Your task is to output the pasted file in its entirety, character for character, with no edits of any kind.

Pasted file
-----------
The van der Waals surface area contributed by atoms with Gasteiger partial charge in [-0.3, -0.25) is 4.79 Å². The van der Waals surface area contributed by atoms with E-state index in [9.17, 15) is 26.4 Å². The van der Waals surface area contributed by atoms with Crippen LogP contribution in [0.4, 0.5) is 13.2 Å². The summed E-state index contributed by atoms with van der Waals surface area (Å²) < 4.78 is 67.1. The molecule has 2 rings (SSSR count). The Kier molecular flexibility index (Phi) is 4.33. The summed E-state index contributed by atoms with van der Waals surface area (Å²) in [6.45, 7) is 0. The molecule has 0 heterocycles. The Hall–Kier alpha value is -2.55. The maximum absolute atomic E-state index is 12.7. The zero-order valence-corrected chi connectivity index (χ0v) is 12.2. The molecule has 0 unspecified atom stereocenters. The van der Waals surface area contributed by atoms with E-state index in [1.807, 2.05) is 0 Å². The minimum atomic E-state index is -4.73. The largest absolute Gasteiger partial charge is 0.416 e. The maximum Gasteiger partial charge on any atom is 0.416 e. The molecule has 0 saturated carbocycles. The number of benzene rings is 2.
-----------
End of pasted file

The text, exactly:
The van der Waals surface area contributed by atoms with Gasteiger partial charge in [-0.3, -0.25) is 4.79 Å². The van der Waals surface area contributed by atoms with E-state index in [9.17, 15) is 26.4 Å². The van der Waals surface area contributed by atoms with Crippen LogP contribution in [0.4, 0.5) is 13.2 Å². The summed E-state index contributed by atoms with van der Waals surface area (Å²) < 4.78 is 67.1. The molecule has 2 rings (SSSR count). The Kier molecular flexibility index (Phi) is 4.33. The summed E-state index contributed by atoms with van der Waals surface area (Å²) in [6.45, 7) is 0. The molecule has 0 heterocycles. The Hall–Kier alpha value is -2.55. The maximum absolute atomic E-state index is 12.7. The zero-order valence-corrected chi connectivity index (χ0v) is 12.2. The molecule has 0 unspecified atom stereocenters. The van der Waals surface area contributed by atoms with E-state index in [1.807, 2.05) is 0 Å². The minimum atomic E-state index is -4.73. The largest absolute Gasteiger partial charge is 0.416 e. The maximum Gasteiger partial charge on any atom is 0.416 e. The molecule has 0 saturated carbocycles. The number of benzene rings is 2.